That's right, folks. For the first time in over ten years, I have strep. So I'm on that forced vacation we like to call 'quarantine.' Gives me a chance to go back and blog about stuff I've been meaning to, but haven't had time on the lunchbreak to do.
This one is more about the Cartoon Craziness. I guess we'll keep talking about it until folks stop acting out of control. For those of you tired of this line of discussion, don't miss SAWB's music post. (If it garners enough response, we may finally have to start up that Hurricane Radio Music & Art page I've talked about for a year...)
One thing I like about the Internet in general and the blogosphere specifically is the double edged sword. While it can give voice to absolute madness on the one hand, you can pick up on so many more opinions and stories than you would be able to just by watching "real journalists."
I made a comment a while back that the crazies have picked a fight with this one that they just can't win. Christopher Hitchens makes this bittersweet point by saying:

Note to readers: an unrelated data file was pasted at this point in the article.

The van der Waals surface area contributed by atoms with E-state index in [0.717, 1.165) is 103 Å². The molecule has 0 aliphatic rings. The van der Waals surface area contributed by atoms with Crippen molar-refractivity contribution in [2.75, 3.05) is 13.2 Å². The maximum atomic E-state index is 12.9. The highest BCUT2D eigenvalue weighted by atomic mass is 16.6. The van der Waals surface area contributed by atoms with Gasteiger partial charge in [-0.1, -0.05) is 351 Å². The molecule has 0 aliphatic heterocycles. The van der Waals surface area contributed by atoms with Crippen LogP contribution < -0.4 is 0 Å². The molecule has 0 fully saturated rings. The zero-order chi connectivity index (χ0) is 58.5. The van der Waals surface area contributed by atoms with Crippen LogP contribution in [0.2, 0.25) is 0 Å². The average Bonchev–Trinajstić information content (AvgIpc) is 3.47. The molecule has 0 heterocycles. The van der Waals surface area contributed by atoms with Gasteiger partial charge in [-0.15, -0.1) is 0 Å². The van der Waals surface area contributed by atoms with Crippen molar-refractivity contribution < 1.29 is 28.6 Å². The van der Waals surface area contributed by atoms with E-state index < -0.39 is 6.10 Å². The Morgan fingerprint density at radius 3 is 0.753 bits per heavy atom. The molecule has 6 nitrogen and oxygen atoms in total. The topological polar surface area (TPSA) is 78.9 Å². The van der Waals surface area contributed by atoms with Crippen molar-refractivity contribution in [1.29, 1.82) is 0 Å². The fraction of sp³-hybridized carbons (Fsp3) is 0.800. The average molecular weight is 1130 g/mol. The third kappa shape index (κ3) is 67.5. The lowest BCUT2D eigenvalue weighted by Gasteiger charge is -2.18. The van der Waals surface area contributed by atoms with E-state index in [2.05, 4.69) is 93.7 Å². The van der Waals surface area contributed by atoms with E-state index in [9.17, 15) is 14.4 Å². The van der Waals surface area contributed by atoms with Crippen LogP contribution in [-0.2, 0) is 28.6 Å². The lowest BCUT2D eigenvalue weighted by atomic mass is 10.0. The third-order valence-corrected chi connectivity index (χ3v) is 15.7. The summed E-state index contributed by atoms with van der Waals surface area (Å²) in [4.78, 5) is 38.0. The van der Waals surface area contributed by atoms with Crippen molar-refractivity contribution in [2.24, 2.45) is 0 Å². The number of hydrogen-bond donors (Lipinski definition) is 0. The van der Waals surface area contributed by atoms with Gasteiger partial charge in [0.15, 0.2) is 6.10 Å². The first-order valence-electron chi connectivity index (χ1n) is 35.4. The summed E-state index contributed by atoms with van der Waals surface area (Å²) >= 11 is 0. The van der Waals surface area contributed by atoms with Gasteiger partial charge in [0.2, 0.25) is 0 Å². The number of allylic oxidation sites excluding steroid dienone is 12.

The prohibition on picturing the prophet—who was only another male mammal—is apparently absolute. So is the prohibition on pork or alcohol or, in some Muslim societies, music or dancing. Very well then, let a good Muslim abstain rigorously from all these. But if he claims the right to make me abstain as well, he offers the clearest possible warning and proof of an aggressive intent. This current uneasy coexistence is only an interlude, he seems to say. For the moment, all I can do is claim to possess absolute truth and demand absolute immunity from criticism. But in the future, you will do what I say and you will do it on pain of death.While I don't agree with many items in this selection, I have emboldened the important point. We in the West are a rebellious sort, and don't like being told what to do. That is why we have such a history of offending what is sacred.